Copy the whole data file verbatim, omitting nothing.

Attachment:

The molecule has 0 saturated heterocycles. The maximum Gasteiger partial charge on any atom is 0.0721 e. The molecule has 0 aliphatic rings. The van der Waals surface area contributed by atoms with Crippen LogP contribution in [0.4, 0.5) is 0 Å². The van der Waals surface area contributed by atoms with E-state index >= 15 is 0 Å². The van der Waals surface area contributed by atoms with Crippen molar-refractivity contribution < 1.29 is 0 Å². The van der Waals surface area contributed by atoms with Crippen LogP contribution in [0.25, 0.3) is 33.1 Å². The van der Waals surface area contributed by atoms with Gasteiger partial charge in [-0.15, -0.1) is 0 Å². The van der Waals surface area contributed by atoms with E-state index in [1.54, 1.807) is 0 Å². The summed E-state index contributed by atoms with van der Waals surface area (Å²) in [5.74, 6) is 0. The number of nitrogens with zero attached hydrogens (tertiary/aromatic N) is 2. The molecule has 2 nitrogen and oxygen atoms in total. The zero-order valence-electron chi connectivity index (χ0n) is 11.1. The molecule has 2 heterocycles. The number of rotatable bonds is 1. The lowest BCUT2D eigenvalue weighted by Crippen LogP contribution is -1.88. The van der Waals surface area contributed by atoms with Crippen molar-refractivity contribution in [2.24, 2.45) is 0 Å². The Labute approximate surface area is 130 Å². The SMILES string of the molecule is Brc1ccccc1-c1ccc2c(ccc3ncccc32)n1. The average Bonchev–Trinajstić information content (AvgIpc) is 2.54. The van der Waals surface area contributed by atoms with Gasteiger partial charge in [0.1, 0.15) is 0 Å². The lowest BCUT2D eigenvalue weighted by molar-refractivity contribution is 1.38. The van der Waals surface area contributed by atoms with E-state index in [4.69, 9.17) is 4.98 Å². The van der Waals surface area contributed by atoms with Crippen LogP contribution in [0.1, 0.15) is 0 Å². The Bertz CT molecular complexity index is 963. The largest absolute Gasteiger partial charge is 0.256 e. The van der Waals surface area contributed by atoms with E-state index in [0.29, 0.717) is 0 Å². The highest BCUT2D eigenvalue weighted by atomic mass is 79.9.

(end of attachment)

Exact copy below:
The molecule has 0 saturated heterocycles. The maximum Gasteiger partial charge on any atom is 0.0721 e. The molecule has 0 aliphatic rings. The van der Waals surface area contributed by atoms with Crippen LogP contribution in [0.4, 0.5) is 0 Å². The van der Waals surface area contributed by atoms with E-state index >= 15 is 0 Å². The van der Waals surface area contributed by atoms with Crippen molar-refractivity contribution < 1.29 is 0 Å². The van der Waals surface area contributed by atoms with Crippen LogP contribution in [0.25, 0.3) is 33.1 Å². The van der Waals surface area contributed by atoms with Gasteiger partial charge in [-0.15, -0.1) is 0 Å². The van der Waals surface area contributed by atoms with E-state index in [1.54, 1.807) is 0 Å². The summed E-state index contributed by atoms with van der Waals surface area (Å²) in [5.74, 6) is 0. The number of nitrogens with zero attached hydrogens (tertiary/aromatic N) is 2. The molecule has 2 nitrogen and oxygen atoms in total. The zero-order valence-electron chi connectivity index (χ0n) is 11.1. The molecule has 2 heterocycles. The number of rotatable bonds is 1. The lowest BCUT2D eigenvalue weighted by Crippen LogP contribution is -1.88. The van der Waals surface area contributed by atoms with Crippen molar-refractivity contribution in [2.24, 2.45) is 0 Å². The Labute approximate surface area is 130 Å². The SMILES string of the molecule is Brc1ccccc1-c1ccc2c(ccc3ncccc32)n1. The average Bonchev–Trinajstić information content (AvgIpc) is 2.54. The van der Waals surface area contributed by atoms with Gasteiger partial charge in [0.1, 0.15) is 0 Å². The lowest BCUT2D eigenvalue weighted by molar-refractivity contribution is 1.38. The van der Waals surface area contributed by atoms with E-state index in [4.69, 9.17) is 4.98 Å². The van der Waals surface area contributed by atoms with Crippen LogP contribution in [0.1, 0.15) is 0 Å². The Bertz CT molecular complexity index is 963. The largest absolute Gasteiger partial charge is 0.256 e. The van der Waals surface area contributed by atoms with E-state index in [0.29, 0.717) is 0 Å². The highest BCUT2D eigenvalue weighted by atomic mass is 79.9.